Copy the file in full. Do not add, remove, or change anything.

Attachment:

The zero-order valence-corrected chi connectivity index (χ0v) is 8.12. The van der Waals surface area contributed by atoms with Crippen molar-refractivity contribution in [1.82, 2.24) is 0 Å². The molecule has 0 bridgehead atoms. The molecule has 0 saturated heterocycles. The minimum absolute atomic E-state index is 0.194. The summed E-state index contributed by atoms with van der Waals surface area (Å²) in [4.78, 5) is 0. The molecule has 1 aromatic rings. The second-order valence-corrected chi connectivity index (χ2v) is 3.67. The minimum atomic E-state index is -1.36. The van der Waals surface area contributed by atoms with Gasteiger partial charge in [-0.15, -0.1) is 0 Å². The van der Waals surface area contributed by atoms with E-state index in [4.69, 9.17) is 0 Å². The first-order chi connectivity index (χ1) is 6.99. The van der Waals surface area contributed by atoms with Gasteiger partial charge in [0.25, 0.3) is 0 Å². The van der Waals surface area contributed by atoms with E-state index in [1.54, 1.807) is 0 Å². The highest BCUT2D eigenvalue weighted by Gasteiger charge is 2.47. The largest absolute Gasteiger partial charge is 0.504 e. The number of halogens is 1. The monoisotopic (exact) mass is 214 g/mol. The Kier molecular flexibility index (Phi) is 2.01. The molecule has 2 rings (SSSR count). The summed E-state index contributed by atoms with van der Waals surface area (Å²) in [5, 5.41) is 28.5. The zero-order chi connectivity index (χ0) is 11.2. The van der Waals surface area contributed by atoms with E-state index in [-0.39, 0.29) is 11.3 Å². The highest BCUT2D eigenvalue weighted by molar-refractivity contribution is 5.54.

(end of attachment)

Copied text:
The zero-order valence-corrected chi connectivity index (χ0v) is 8.12. The van der Waals surface area contributed by atoms with Crippen molar-refractivity contribution in [1.82, 2.24) is 0 Å². The molecule has 0 bridgehead atoms. The molecule has 0 saturated heterocycles. The minimum absolute atomic E-state index is 0.194. The summed E-state index contributed by atoms with van der Waals surface area (Å²) in [4.78, 5) is 0. The molecule has 1 aromatic rings. The second-order valence-corrected chi connectivity index (χ2v) is 3.67. The minimum atomic E-state index is -1.36. The van der Waals surface area contributed by atoms with Gasteiger partial charge in [-0.15, -0.1) is 0 Å². The van der Waals surface area contributed by atoms with E-state index in [4.69, 9.17) is 0 Å². The first-order chi connectivity index (χ1) is 6.99. The van der Waals surface area contributed by atoms with Gasteiger partial charge in [0.25, 0.3) is 0 Å². The van der Waals surface area contributed by atoms with E-state index in [1.54, 1.807) is 0 Å². The highest BCUT2D eigenvalue weighted by Gasteiger charge is 2.47. The largest absolute Gasteiger partial charge is 0.504 e. The number of halogens is 1. The monoisotopic (exact) mass is 214 g/mol. The Kier molecular flexibility index (Phi) is 2.01. The molecule has 2 rings (SSSR count). The summed E-state index contributed by atoms with van der Waals surface area (Å²) in [5, 5.41) is 28.5. The zero-order chi connectivity index (χ0) is 11.2. The van der Waals surface area contributed by atoms with E-state index in [-0.39, 0.29) is 11.3 Å². The highest BCUT2D eigenvalue weighted by molar-refractivity contribution is 5.54.